The Central Problem
In the Merck, the FDA, and the Vioxx Recall case study, the question as to whether or not Merck conducted itself in a socially responsible and ethical manner with regard to Vioxx is the central problem we will examine in this case. Many argue that the sole problem lies within the pharmaceutical company Merck and Co., Inc., and while that may in fact be the case, other parties such as the Food and Drug Administration (FDA) can be held responsible as well. Merck a “research driven” pharmaceutical company “dedicated to putting patients first,” is one of the largest pharmaceutical companies throughout the world (Presley, 2). The American pharmaceutical giant manufactures, markets, research and develops a variety of health products worldwide. Vioxx, a selective COX-2 inhibitor drug designed to treat pain and inflammation, is one of such products that became the company’s bestselling-prescription painkiller; after the FDA approved the drug for treatment in May of 1999. The blockbuster drug generated more than 2.1 billion dollars in sales throughout the United States alone and proved to be a winning product for the company. A few years later in 2004, the drug was voluntarily recalled by Merck after results from a clinical trial [it conducted] resulted in findings of increased heart attacks amongst users who had been on the drug for over eighteen months. (Presley, 1) Prior to these findings, studies conducted by VIGOR, Cleveland Clinic, and Kaiser Permanente also yielded results of the drugs’ risks associated with increased heart attacks; however, Merck ignored such warnings—including a warning letter from the FDA about the risks associated with the drug. Once the company learned of the findings from its internal study, it immediately notified the FDA that it was voluntarily recalling the product. By this time Merck hadn’t fully considered its stakeholders and how its decisions to both ignore the warnings from the findings as well as how recalling the drug would affect consumers and the company at large. Merck focused solely on financial gains and the impact the drug had on company revenue, neglecting its ethical responsibility to both consumers and its shareholders.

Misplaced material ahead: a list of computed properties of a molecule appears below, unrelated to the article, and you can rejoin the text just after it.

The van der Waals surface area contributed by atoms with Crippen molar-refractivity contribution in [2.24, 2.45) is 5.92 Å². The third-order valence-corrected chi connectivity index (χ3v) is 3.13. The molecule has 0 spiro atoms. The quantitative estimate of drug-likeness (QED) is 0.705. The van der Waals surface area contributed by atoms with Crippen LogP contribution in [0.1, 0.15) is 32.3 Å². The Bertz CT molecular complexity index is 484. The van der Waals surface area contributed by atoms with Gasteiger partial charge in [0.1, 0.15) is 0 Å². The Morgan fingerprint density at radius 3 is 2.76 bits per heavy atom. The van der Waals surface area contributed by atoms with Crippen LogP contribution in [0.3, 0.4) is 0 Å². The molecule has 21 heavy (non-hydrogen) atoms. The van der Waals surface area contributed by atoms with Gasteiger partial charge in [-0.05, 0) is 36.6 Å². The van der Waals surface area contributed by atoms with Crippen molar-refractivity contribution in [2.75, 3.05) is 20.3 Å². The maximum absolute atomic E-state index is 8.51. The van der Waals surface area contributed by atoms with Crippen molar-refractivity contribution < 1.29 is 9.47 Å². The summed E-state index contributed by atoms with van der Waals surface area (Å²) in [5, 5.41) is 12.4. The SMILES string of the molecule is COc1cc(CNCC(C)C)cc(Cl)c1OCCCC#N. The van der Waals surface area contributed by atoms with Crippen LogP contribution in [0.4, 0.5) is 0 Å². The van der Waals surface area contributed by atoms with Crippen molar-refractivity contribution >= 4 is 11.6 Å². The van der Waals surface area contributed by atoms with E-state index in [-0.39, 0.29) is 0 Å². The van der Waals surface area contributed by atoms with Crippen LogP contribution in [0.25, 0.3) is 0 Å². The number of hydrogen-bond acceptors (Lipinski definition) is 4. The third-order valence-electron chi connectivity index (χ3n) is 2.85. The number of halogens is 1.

Important facts of the case
If you search the web regarding Merck, the FDA, and the Vioxx Recall you’ll find a number of primary and secondary sources with central facts regarding the Vioxx case. While there are a number of variables to consider, I focused on the factual data that provided integral facts about this case. In the early 90s congress passed the Prescription Drug User Fee Act (PDUFA) that requires pharmaceutical companies to pay the FDA to review proposed medicines. This came as a result of pressure to get drugs into the market quickly as consumers were fearful that they were not receiving medicines quickly. This act allows the FDA to provide reviews that approve or disapprove various drugs—companies seek to enter into the market; yet the process was...